Despite pledging in June to adopt regulation before the end of the summer limiting deportations for millions of illegal immigrants, Barack Obama announced last weekend that he was postponing a decision on this matter until after the mid-term elections. Once again, partisan politics is preventing the adoption of a solution to a problem that has been dogging American governments for decades.
This ongoing debate over illegal immigration is not necessarily about immigration per se, but rather about how preventing temporary workers from coming to the US has degenerated into a much larger problem. And much of that problem centers on Mexican workers.
For obvious geographic and economic reasons, Mexicans have always been drawn to their northern neighbour in their search for jobs. During the Great Depression, though, jobs became scarce and many were deported. The situation changed again during WWII when many men went to war and the domestic workforce was concentrated in the war industries. There were not enough men to work in the fields, so the US government instituted the Bracero program to bring temporary contract laborers from Mexico.
The problem with the Bracero program was that a worker was tied to a single employer, thus giving rise to abuses on the part of some employers. The efforts of a farm union leader, Cesar Chavez, contributed to the cancelling of the program in 1964. Since then, farmers who want to hire migrant workers have not been able to do so legally because there are no visas for unskilled workers who want to work in the fields. As the market was thrown out of equilibrium, illegal immigration increased to unprecedented levels.
Under President Reagan, the Immigration Reform and Control Act of 1986 legalized some two million undocumented workers. However, it did not create work visas for future workers, so the problem resurfaced a few years later. It is now exacerbated by the fact that Americans are better educated and even less likely to want the low-skill jobs that immigrants would be willing to take, if only they could get the work visas.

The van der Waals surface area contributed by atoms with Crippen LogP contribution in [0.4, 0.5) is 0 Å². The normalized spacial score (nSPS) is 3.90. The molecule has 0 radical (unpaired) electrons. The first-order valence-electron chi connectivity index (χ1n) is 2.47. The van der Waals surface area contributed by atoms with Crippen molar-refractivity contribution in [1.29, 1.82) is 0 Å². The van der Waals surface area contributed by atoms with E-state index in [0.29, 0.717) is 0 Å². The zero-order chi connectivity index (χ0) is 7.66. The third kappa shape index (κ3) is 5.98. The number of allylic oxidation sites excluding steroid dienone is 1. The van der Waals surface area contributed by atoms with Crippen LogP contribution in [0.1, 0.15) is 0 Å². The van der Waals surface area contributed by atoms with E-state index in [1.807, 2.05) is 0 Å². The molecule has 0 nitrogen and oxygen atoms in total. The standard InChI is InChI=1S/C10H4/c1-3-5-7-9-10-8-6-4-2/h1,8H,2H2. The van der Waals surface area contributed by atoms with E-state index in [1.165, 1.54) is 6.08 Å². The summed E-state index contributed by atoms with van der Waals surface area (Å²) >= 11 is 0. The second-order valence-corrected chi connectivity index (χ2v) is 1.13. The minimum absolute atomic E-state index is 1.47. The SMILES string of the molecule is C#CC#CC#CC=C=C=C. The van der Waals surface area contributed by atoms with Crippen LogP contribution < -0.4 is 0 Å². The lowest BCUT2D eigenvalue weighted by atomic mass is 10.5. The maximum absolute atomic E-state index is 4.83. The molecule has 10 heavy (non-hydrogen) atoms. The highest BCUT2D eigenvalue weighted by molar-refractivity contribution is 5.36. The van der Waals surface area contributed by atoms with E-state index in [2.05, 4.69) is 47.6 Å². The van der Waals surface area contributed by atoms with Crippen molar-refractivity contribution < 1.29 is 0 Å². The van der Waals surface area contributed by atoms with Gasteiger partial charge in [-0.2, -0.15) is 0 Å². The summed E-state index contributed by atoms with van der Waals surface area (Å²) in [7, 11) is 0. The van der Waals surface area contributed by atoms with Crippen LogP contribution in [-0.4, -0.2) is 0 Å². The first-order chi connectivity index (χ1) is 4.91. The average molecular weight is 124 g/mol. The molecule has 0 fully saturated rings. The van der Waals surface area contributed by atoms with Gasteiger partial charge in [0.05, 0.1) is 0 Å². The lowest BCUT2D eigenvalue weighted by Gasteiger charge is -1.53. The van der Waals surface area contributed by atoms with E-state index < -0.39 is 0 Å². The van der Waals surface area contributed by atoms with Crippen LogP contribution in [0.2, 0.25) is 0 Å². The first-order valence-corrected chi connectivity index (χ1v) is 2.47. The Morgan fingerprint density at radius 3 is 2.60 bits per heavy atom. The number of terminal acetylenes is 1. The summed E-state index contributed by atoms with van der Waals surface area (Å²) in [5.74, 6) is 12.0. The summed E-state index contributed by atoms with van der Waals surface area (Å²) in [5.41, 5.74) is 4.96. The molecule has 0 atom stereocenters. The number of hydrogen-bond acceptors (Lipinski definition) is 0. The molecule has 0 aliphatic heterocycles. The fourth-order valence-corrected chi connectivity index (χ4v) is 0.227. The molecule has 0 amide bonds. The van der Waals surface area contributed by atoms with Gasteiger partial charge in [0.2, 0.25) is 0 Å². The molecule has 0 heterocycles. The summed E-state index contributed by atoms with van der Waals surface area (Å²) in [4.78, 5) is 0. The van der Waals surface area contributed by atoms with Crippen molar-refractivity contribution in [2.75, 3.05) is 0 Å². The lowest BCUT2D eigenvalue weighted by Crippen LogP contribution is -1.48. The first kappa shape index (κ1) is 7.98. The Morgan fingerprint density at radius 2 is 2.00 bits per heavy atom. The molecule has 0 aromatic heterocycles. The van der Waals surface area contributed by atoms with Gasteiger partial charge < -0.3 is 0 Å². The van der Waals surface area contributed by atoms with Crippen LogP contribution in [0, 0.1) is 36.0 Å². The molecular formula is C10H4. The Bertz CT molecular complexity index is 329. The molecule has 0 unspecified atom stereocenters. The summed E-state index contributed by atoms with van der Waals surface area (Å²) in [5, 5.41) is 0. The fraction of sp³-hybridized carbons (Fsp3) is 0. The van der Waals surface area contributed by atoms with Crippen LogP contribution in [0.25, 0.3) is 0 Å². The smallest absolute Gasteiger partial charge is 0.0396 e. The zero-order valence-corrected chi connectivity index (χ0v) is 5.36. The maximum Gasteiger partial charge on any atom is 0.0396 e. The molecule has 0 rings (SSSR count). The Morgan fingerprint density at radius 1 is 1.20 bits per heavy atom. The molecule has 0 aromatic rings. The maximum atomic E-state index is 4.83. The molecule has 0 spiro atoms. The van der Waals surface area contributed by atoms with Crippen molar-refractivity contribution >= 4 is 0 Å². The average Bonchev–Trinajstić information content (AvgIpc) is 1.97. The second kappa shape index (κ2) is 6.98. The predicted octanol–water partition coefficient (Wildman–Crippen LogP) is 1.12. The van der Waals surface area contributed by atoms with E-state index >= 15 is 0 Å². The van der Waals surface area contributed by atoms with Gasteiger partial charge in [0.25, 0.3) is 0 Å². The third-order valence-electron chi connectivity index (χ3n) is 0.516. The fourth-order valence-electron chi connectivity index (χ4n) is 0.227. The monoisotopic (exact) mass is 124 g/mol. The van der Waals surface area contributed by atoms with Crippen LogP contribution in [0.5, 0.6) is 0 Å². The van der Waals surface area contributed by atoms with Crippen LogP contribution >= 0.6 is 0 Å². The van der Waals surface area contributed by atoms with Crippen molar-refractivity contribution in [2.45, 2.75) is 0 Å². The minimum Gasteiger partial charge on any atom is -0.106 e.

President George W. Bush tried to find a permanent solution to undocumented immigration. He proposed to give work permits to the people who were already working without documents in the United States, and create work visas for future flows. After a reasonable effort had been made to hire an American, an employer could more easily have obtained a work visa for a foreign worker, renewable every three years.
That plan would have undercut the market for immigrant smuggling. Unfortunately, it suffered an assault from anti-immigrant groups, who repeated the mantra that it was another amnesty, although it did not in fact contemplate distributing green cards, just increasing temporary work permits.
One of these groups is the Center for Immigration Studies. CIS Executive Director Mark Krikorian wrote an article at the time, "Jobs Americans Won't Do: Voodoo Economics from the White House," in which he argued that if the free movement of foreign workers were restricted, the market would adapt, and machines would be invented to replace them. Robots would pick tomatoes, grapes and strawberries. This reasoning not only runs into engineering difficulties, it presumes that the capital stock would adapt instantaneously and without cost to the changing availability of manpower.
It is true that markets can adapt to pretty much anything. In the long run, the farming industry will adapt to the lack of workers; it will do so by shrinking, hiking the prices of its products and creating less wealth and economic opportunity for everyone, Mexicans and Americans alike.
The vast majority of Mexican workers (and immigrants in general) come to the United States to work, not to collect welfare. They would rather get a temporary work visa, and move back and forth safely between Mexico and the US than pay a smuggler and risk their lives. It is the growing costs and dangers of crossing the border that have led more of them to stay in the United States longer or even settle there permanently and bring their families with them.
One obvious solution would be to distribute enough temporary work visas for the farmers to be able to hire the workers they need legally. The positive aspects of the Bracero program should be revived, while eschewing its mistakes.
This would not solve all of the country's illegal immigration problems. Over 40 per cent of illegal immigrants to the US come from countries other than Mexico. But it would certainly be better than the further militarization of the US-Mexico border.
I would like to thank Mr. Miguel Cervantes, doctoral student in Economics at Université Montpellier, for providing me with some insights on this topic.
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